In all my “extras” cost just less than $15 extra to my shopping trip.  As I was already below what I had meant to spend this amount was within my spending goal.

pantry restock shopping trip

This particular trip above shows results from two different scratch-n-dent or salvage grocery stores at the beginning of last month. I have learned which items from these stores I like and which I avoid, due to “best by dates” or packaging mishaps.

  • I LOVE the Nescafe Momentos and don’t care if they are past their “best by date” a bit or the corner of the box is dented – it is coffee after all.  In the store these cost about $6 a box.  At a coffee shop, these would be $3 or $4 a cup.  I am able to get them for just under $2 at these stores ($.25 per cup), and buy all theyhave when I happen upon them.  You never know if they will be there the next time you go.
  • The bread in the picture is Pepperidge Farm, but only cost me $1.09 per loaf as opposed to $3.xx at Small Town grocery store.
  • The shelf stable Organic milk was $.25 per carton, verses $1 each.
  • The salad dressing is one thing I have to really pay attention to as far as dates.  It is easy to forget to look, as the dressings look fine for quite some time.  These can be found for $.50-$.75 per bottle.  Not a huge savings over some sales you may be able to catch.  I can’t always get to those sales, so this gives me a way to stock up between times.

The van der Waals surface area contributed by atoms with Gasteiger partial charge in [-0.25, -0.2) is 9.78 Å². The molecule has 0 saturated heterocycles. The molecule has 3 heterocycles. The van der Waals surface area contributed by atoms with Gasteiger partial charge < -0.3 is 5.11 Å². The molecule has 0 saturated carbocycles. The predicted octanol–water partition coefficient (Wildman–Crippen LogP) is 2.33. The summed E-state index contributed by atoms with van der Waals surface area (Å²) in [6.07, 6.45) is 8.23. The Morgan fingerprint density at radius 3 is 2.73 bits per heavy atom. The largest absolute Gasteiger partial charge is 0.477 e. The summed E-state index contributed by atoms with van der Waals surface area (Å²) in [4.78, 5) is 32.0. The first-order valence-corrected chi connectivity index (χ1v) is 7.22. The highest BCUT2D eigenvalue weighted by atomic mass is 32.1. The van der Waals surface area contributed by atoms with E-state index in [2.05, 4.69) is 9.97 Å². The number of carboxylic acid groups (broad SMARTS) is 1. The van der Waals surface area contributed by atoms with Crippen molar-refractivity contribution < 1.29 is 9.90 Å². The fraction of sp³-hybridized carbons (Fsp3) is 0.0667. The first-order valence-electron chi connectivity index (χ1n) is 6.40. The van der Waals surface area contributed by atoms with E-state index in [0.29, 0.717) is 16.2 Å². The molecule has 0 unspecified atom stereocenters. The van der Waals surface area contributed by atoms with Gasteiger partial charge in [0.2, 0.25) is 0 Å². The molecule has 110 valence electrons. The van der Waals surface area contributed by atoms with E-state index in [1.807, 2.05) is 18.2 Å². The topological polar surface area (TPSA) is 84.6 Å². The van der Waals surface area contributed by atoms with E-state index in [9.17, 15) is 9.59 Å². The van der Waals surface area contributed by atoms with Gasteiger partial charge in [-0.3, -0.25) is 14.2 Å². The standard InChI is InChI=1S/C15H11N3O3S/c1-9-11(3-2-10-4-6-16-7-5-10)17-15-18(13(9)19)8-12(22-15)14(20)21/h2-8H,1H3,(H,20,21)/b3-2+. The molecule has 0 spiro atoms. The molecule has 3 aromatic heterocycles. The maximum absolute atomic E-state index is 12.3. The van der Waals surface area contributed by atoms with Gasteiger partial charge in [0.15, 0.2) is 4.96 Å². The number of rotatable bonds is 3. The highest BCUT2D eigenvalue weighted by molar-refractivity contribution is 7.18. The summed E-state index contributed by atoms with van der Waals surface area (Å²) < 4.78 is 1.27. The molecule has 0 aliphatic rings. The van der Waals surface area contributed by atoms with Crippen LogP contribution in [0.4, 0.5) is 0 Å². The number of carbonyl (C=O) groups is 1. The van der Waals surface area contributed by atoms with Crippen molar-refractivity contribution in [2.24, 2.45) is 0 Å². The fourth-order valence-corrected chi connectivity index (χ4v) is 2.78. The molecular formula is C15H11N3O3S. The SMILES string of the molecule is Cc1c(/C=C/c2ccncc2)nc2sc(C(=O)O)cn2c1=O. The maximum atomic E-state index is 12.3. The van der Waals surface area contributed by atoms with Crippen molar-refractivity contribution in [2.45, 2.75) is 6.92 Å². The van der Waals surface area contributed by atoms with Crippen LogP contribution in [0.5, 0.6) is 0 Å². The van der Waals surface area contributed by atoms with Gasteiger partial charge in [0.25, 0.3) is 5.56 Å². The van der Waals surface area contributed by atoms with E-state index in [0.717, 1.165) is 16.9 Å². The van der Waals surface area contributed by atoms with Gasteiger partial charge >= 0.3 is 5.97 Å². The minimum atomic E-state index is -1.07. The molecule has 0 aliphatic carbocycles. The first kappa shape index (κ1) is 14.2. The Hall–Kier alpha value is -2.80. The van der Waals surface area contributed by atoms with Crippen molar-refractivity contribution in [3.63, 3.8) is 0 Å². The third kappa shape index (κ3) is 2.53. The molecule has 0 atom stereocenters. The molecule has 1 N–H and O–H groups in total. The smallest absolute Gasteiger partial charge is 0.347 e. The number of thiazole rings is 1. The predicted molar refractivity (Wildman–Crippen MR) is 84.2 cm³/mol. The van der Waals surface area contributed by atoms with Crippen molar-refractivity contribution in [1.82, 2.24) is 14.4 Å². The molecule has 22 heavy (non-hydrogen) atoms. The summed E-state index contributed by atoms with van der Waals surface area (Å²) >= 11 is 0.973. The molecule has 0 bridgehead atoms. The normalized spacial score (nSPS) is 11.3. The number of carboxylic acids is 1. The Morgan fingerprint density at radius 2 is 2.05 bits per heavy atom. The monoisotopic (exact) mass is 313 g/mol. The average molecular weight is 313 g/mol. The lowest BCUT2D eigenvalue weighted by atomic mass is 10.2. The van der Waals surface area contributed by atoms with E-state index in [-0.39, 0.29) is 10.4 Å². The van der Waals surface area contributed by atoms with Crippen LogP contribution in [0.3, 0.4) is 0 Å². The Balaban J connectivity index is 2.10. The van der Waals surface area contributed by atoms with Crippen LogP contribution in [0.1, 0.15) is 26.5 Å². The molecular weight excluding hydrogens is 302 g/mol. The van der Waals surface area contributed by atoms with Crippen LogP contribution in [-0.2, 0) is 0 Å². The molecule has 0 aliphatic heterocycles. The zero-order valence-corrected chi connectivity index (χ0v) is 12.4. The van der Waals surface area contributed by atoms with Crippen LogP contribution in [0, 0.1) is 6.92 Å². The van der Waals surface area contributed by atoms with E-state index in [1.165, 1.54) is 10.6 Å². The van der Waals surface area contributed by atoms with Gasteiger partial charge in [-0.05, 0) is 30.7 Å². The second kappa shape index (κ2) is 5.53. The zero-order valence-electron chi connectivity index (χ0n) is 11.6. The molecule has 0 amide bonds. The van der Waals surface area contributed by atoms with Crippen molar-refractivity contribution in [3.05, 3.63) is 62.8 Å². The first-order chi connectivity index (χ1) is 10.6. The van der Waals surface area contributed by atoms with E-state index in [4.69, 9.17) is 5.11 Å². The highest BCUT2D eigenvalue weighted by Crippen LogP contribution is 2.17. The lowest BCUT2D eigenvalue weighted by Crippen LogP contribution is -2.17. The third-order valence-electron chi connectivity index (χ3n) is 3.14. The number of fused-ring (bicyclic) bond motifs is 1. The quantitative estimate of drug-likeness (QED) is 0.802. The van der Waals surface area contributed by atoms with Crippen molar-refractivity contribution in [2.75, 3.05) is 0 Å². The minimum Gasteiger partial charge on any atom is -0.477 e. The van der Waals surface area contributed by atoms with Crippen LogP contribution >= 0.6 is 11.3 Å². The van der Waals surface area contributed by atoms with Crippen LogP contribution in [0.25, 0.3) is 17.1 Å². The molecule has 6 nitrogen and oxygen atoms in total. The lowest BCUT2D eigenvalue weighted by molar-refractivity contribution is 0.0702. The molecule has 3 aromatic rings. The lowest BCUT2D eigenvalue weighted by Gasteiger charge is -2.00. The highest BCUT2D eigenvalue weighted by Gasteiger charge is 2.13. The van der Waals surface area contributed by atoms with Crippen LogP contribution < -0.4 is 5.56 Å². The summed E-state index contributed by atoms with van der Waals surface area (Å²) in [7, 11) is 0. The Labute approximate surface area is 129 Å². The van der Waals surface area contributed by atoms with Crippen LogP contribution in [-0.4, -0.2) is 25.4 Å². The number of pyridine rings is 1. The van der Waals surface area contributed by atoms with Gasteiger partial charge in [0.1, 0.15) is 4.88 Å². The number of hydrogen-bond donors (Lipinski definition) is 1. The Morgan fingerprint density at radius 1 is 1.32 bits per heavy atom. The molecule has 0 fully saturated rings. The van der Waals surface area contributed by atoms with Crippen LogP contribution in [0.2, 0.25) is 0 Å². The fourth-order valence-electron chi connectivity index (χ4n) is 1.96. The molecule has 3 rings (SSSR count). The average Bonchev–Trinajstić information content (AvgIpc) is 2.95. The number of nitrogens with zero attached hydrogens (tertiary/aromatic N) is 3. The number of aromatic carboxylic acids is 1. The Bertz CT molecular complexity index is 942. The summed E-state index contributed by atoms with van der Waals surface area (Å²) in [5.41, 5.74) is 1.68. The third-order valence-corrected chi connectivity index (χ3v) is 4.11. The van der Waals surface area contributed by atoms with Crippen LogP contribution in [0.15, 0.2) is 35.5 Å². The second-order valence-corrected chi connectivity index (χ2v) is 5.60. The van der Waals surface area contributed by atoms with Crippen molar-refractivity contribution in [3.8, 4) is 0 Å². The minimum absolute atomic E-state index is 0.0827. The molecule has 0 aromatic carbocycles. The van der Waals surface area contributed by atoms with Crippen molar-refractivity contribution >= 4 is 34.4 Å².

• The Pull-ups are one item that I am sure are always past their “best by date”.  I haven’t noticed any changes in them, though diapers may loose some of their stickiness on the tabs over time.  It has not been an issue if I don’t try to undo and redo the tabs or sides.

My husband loves that I find new “favorites” for us at a lower price, but doesn’t like that I can’t always be consistent in finding them here.  I tell him that he needs to learn to be patient, as well as enjoy what he has right now and learn to deal with disappointment when it comes.  He does not enjoy my “encouragement” at those times.  :)


Linked up with OrgJunkie.

For more ideas also check out This Week For Dinner.

Also check out Confessions of a Homeschooler’s  April’s Monthly Meal Plan.

This post contains affiliate links.